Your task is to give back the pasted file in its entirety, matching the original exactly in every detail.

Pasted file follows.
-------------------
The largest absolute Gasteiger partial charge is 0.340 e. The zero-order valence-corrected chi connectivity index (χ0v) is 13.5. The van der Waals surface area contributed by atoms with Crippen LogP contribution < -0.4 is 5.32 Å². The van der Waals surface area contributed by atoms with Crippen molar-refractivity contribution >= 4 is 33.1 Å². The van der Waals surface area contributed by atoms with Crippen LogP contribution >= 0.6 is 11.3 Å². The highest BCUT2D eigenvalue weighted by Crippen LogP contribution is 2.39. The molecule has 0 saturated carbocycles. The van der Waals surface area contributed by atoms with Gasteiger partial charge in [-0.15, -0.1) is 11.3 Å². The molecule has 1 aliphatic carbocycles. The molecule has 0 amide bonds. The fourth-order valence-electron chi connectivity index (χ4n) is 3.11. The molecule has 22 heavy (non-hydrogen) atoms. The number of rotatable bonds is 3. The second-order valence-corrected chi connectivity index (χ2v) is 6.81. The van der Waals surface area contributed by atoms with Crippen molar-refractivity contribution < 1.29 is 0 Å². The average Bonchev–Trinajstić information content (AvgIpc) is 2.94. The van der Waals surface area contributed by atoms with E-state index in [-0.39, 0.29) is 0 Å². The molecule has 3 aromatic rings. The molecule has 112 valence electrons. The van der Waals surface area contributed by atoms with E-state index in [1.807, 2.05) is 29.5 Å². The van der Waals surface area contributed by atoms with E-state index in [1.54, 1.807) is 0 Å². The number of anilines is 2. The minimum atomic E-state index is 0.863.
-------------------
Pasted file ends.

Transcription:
The largest absolute Gasteiger partial charge is 0.340 e. The zero-order valence-corrected chi connectivity index (χ0v) is 13.5. The van der Waals surface area contributed by atoms with Crippen LogP contribution < -0.4 is 5.32 Å². The van der Waals surface area contributed by atoms with Crippen molar-refractivity contribution >= 4 is 33.1 Å². The van der Waals surface area contributed by atoms with Crippen LogP contribution >= 0.6 is 11.3 Å². The highest BCUT2D eigenvalue weighted by Crippen LogP contribution is 2.39. The molecule has 0 saturated carbocycles. The van der Waals surface area contributed by atoms with Gasteiger partial charge in [-0.15, -0.1) is 11.3 Å². The molecule has 1 aliphatic carbocycles. The molecule has 0 amide bonds. The fourth-order valence-electron chi connectivity index (χ4n) is 3.11. The molecule has 22 heavy (non-hydrogen) atoms. The number of rotatable bonds is 3. The second-order valence-corrected chi connectivity index (χ2v) is 6.81. The van der Waals surface area contributed by atoms with Crippen molar-refractivity contribution < 1.29 is 0 Å². The average Bonchev–Trinajstić information content (AvgIpc) is 2.94. The van der Waals surface area contributed by atoms with E-state index in [-0.39, 0.29) is 0 Å². The molecule has 3 aromatic rings. The molecule has 112 valence electrons. The van der Waals surface area contributed by atoms with E-state index in [1.807, 2.05) is 29.5 Å². The van der Waals surface area contributed by atoms with E-state index in [1.54, 1.807) is 0 Å². The number of anilines is 2. The minimum atomic E-state index is 0.863.